“A Room of One’s Own” tells about the difficult feminine destiny. The novel is rather autobiographical as it focuses on women, who chose to write instead of housing. The Exeter and Plymouth Gazette published on November 26, 1929 stated that Virginia Woolf protested against the patriarchal way of life, against her father who did not take her literature talent seriously, against the position of women in the society, in which females were humiliated by males (“The Hogarth Press” 2). In this essay, Woolf thinks out Shakespeare’s sister Judith, who is as gifted as her brother was, and tries to tailor her fate in the 16th century (Kronenberger). Moreover, Virginia tells the story of Jane Austen, who used to write in a drawing room. All the time, she had to listen to any scratch of the door and hid papers when somebody entered (Sirkevic 7). This book is the manifesto of the voice of women, who had suffered from the low position in the society for centuries. The modern critics of the creativity of Virginia Woolf state, “Mrs. Woolf’s chief exhortation is that woman break completely with the man-mirroring function that has been hers for so long, and in turn examine masculine concepts and reasoning” (Bogan). 

A number of external factors, such as the Victorian cultural heritage, some episodes from the writer’s biography, the worldview of the immediate environment, the ideas of psychoanalysis and emancipation, her professional literary activity, and the social and political situation both in the world and in England shaped the writer’s unique style (Kronenberger). Such a contextual perception of the Woolf’s creativity with a modern feminist discourse allows researching many current problems, in particular, the continuity of feminist ideas in the correct way (DiBatista 145). In her works, Woolf goes beyond the sociocultural paradigm of her era and anticipates the modern attitude in many respects.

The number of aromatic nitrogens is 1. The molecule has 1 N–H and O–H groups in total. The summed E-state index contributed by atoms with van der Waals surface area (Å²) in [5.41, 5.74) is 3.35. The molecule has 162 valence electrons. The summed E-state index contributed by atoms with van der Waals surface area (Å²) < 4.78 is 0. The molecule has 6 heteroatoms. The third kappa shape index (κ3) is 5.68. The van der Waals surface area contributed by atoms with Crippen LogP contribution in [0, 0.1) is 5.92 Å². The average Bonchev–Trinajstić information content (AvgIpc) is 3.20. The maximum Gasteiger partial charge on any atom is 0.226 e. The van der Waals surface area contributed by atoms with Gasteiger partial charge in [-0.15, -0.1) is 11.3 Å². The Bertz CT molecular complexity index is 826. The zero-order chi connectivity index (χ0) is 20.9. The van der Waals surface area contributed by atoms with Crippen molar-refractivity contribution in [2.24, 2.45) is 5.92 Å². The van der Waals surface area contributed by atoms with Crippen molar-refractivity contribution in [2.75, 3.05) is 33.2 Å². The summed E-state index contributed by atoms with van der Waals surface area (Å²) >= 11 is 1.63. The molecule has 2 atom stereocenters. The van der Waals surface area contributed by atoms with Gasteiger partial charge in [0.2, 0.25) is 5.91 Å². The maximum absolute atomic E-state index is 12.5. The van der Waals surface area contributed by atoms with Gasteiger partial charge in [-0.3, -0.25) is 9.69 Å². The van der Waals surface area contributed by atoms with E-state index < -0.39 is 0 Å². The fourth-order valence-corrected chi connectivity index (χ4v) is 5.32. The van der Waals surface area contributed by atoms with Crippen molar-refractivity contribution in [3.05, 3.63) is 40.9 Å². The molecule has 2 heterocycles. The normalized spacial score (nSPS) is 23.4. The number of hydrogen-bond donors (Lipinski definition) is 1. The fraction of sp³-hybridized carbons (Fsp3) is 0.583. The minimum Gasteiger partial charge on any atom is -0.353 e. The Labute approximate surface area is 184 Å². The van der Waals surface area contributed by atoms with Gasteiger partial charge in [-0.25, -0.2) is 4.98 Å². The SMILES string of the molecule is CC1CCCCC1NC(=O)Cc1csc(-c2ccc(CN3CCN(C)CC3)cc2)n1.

The biographical, cultural, and political contexts essentially affected “A Room of One’s Own,” as the writer considered the world from the feminist point of view. Especially, the events of 1929 when women in some countries received the right to vote, as well as entered the UK government, coincided with the first edition of the book. It appeared at the very moment when the society was ready for changes towards the improvement of the place of women and equalization of human rights. However, when considering the gender perspective in the works of Woolf, one should remember that there was a certain contradiction between the cultural heritage determining the conditions, under which the writer was brought up, and the new type of mentality, which she intuitively anticipated and embodied in her creativity. While approving the need for the release of conformal beliefs and prejudices determined by the tenor of life of her era, Woolf realized the indissoluble communication of contemporaries with the old world. She became the first writer who so organically utilized and demonstrated new feminist ideas.